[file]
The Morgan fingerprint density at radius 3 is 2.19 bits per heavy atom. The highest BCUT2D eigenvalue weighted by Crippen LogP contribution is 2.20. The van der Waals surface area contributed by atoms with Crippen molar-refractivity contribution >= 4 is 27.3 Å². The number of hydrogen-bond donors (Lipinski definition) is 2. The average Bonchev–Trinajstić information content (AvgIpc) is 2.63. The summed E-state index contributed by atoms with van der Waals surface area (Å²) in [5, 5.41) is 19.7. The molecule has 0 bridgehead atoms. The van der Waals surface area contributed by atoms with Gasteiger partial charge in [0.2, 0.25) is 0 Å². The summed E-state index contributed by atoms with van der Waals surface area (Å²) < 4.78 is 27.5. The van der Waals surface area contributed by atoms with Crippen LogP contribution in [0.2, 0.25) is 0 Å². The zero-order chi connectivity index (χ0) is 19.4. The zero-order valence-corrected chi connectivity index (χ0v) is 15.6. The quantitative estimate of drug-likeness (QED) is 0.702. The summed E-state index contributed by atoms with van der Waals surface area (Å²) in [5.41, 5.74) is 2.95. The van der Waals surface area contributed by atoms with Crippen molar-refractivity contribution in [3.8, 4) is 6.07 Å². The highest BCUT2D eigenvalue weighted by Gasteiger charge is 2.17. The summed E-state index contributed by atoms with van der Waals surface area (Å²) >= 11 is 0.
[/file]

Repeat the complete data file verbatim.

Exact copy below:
The Morgan fingerprint density at radius 3 is 2.19 bits per heavy atom. The highest BCUT2D eigenvalue weighted by Crippen LogP contribution is 2.20. The van der Waals surface area contributed by atoms with Crippen molar-refractivity contribution >= 4 is 27.3 Å². The number of hydrogen-bond donors (Lipinski definition) is 2. The average Bonchev–Trinajstić information content (AvgIpc) is 2.63. The summed E-state index contributed by atoms with van der Waals surface area (Å²) in [5, 5.41) is 19.7. The molecule has 0 bridgehead atoms. The van der Waals surface area contributed by atoms with Gasteiger partial charge in [0.2, 0.25) is 0 Å². The summed E-state index contributed by atoms with van der Waals surface area (Å²) < 4.78 is 27.5. The van der Waals surface area contributed by atoms with Crippen LogP contribution in [0.2, 0.25) is 0 Å². The zero-order chi connectivity index (χ0) is 19.4. The zero-order valence-corrected chi connectivity index (χ0v) is 15.6. The quantitative estimate of drug-likeness (QED) is 0.702. The summed E-state index contributed by atoms with van der Waals surface area (Å²) in [5.41, 5.74) is 2.95. The van der Waals surface area contributed by atoms with Crippen molar-refractivity contribution in [3.8, 4) is 6.07 Å². The highest BCUT2D eigenvalue weighted by Gasteiger charge is 2.17. The summed E-state index contributed by atoms with van der Waals surface area (Å²) >= 11 is 0.